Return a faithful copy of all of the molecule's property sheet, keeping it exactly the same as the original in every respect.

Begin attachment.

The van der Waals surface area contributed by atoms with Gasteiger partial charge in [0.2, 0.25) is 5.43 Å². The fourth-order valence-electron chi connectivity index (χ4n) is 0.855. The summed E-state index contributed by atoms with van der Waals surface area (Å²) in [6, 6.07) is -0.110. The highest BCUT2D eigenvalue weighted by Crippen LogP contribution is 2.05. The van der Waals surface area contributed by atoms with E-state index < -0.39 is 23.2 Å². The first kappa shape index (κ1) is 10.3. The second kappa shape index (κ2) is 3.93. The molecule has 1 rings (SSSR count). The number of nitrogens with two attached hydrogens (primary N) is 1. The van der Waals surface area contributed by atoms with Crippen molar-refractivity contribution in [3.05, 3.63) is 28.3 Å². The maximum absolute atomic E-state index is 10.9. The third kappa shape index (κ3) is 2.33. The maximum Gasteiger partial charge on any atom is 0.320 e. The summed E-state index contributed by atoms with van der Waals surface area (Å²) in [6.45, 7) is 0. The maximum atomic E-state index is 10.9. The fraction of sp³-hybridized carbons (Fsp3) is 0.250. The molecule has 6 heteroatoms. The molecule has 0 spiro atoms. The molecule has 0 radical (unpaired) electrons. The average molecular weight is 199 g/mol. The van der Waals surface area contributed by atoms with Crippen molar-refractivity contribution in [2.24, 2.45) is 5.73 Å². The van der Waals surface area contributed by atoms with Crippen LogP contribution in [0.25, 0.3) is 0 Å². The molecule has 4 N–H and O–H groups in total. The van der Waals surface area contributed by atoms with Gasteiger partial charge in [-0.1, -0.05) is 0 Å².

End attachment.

The van der Waals surface area contributed by atoms with Gasteiger partial charge in [0.2, 0.25) is 5.43 Å². The fourth-order valence-electron chi connectivity index (χ4n) is 0.855. The summed E-state index contributed by atoms with van der Waals surface area (Å²) in [6, 6.07) is -0.110. The highest BCUT2D eigenvalue weighted by Crippen LogP contribution is 2.05. The van der Waals surface area contributed by atoms with E-state index < -0.39 is 23.2 Å². The first kappa shape index (κ1) is 10.3. The second kappa shape index (κ2) is 3.93. The molecule has 1 rings (SSSR count). The number of nitrogens with two attached hydrogens (primary N) is 1. The van der Waals surface area contributed by atoms with Crippen molar-refractivity contribution in [3.05, 3.63) is 28.3 Å². The maximum absolute atomic E-state index is 10.9. The third kappa shape index (κ3) is 2.33. The maximum Gasteiger partial charge on any atom is 0.320 e. The summed E-state index contributed by atoms with van der Waals surface area (Å²) in [6.45, 7) is 0. The maximum atomic E-state index is 10.9. The fraction of sp³-hybridized carbons (Fsp3) is 0.250. The molecule has 6 heteroatoms. The molecule has 0 spiro atoms. The molecule has 0 radical (unpaired) electrons. The average molecular weight is 199 g/mol. The van der Waals surface area contributed by atoms with Crippen molar-refractivity contribution in [2.24, 2.45) is 5.73 Å². The van der Waals surface area contributed by atoms with Crippen LogP contribution in [0.25, 0.3) is 0 Å². The molecule has 4 N–H and O–H groups in total. The van der Waals surface area contributed by atoms with Gasteiger partial charge in [-0.1, -0.05) is 0 Å².